Below is the text of the leaflet that we will be distributing at the May Day rally and march that starts on Wednesday, May 1, at 5:30 pm at City Hall. WPCH will be meeting up ahead of the rally at 5 pm by the Cube in Old Market Square if you'd like to come march with us!

Within the labour movement we know that being a worker is more than doing a job and receiving a paycheck. Being a worker means coming together to build collective power to address the imbalance that exists between individual workers and the bosses.

Managers are excluded from unions because they get to make decisions about the livelihoods and well beings of workers and profit from their labour.

When workers come together to demand what they need to survive, the police are there as well; not to stand on the picket lines, but to serve injunctions, hand out fines, and arrest striking workers.

The police serve a system that is increasingly willing to ignore hard-won labour rights and engage in legalized abuse and violence to force people back to work.

Police are not workers because if they actually stood with the working class, they’d realize that an injury to one is an injury to all, and that standing together against those that would steal what we have created through our labour is the only way to create a better future for everyone!

The RCMP, the origin of policing in Canada, was created to further Canada’s colonial agenda by capturing formerly enslaved people, forcibly displacing Indigenous people from their land, and removing Indigenous children from their families to send them to residential “schools.”

Police already wield significant social power, and the legal power to kill. With the added political and bargaining power of unions, police have won contracts thick with protections, and lax disciplinary standards.

Police “unions” shield officers from accountability in the aftermath of misconduct, or even blatant abuse or violence, and bargain for the impunity of officers in the face of the law.

Abuses Against Workers

These are just a handful of times the police and governments have interfered with workers right to strike. There are numerous other examples.

1919: Winnipeg, Manitoba - Winnipeg’s building and metal workers went on strike. 30,000 workers joined in solidarity. Police who were sympathetic to the strikers were fired and 1,800 special constables were hired and paid for by the business community to stop striking workers from congregating and to arrest strike leaders. Police killed two strikers and wounded 34 others.

Black and white archival photo of police on horseback charging during 1919 strike

1925: Cape Breton, Nova Scotia - William Davis was killed by police during a strike by coal miners against the British Empire Steel Corporation.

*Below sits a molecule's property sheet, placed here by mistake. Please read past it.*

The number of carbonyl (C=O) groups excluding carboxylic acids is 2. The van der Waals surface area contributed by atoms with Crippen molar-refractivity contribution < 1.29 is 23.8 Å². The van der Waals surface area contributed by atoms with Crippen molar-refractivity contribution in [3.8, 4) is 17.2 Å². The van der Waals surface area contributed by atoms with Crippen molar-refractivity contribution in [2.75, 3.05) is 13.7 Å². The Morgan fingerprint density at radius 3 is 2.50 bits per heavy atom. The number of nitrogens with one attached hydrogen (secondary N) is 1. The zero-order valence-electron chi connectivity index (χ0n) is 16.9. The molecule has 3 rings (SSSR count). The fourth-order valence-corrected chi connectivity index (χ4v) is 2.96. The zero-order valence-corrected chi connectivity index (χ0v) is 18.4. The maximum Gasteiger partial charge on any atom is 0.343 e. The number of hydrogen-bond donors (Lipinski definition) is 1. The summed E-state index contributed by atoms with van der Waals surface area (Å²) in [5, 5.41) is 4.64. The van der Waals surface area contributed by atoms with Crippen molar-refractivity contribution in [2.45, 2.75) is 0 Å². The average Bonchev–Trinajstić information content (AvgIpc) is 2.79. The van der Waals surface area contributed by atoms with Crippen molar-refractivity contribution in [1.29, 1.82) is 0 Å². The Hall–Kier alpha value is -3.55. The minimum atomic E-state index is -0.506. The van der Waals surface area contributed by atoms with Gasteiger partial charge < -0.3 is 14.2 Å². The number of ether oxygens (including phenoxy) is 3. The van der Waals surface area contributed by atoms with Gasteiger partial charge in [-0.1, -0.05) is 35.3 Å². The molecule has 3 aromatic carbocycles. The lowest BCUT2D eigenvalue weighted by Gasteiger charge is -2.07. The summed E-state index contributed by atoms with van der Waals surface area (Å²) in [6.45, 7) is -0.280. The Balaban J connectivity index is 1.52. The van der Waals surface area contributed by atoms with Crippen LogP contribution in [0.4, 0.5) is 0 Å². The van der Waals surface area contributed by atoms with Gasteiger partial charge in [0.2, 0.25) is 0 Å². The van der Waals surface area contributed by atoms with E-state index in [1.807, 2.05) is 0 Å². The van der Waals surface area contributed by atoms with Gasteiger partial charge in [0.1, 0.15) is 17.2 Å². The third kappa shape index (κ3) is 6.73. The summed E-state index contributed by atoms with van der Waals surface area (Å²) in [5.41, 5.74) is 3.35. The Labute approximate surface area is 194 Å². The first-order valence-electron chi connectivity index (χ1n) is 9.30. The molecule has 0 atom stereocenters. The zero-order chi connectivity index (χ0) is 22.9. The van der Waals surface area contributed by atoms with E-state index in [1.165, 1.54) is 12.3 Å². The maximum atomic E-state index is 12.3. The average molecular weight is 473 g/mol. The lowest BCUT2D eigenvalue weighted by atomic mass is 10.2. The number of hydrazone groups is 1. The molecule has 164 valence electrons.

1996: Winnipeg, Manitoba - Police pepper sprayed striking workers at Boeing, including some already in a police van and cancelled a 911 call made by strikers for medical assistance.

2009: South Korea - Following a fraudulent bankruptcy filing and mass layoffs, workers at the Ssangyong Motors factory declared a full strike and occupied the factory. They were attacked by police and company-hired guards. More than 30 workers and family members died as a result of the strike.

Photo of many workers on top of South Korean factory with red flags and banners

2018: Halifax and Ottawa - Six people in Halifax and three more in Ottawa were arrested on separate occasions after the government passed back-to-work legislation to break the Canada Post strike. Similar legislation was found to be unconstitutional under the Harper government, but has been used several times in the recent past to compel striking public employees back to work.

2020: St. John’s, Newfoundland – Striking Dominion workers were threatened with arrest by the Royal Newfoundland Constabulary while conducting a peaceful picket at the Weston's Bakery in Mount Pearl, NF.

2020: Regina, Sask - UNIFOR President Jerry Dias was arrested during a picket of the Co-Op Refinery.

Photo of then-leader of Unifor Jerry Dias being arrested by police at refinery strike

2024: Ottawa, Ontario - Police arrested labour leader Alex Silas during a press conference and rally in support of striking workers in an attempt to intimidate the workers.

2024: A report from the Parkland Institute found that government legal intervention in public service strikes has tripled over the last 20 years. These legal restrictions on labour rights and attacks on labour power are enforced by the police through fines and arrests.

Tags: labour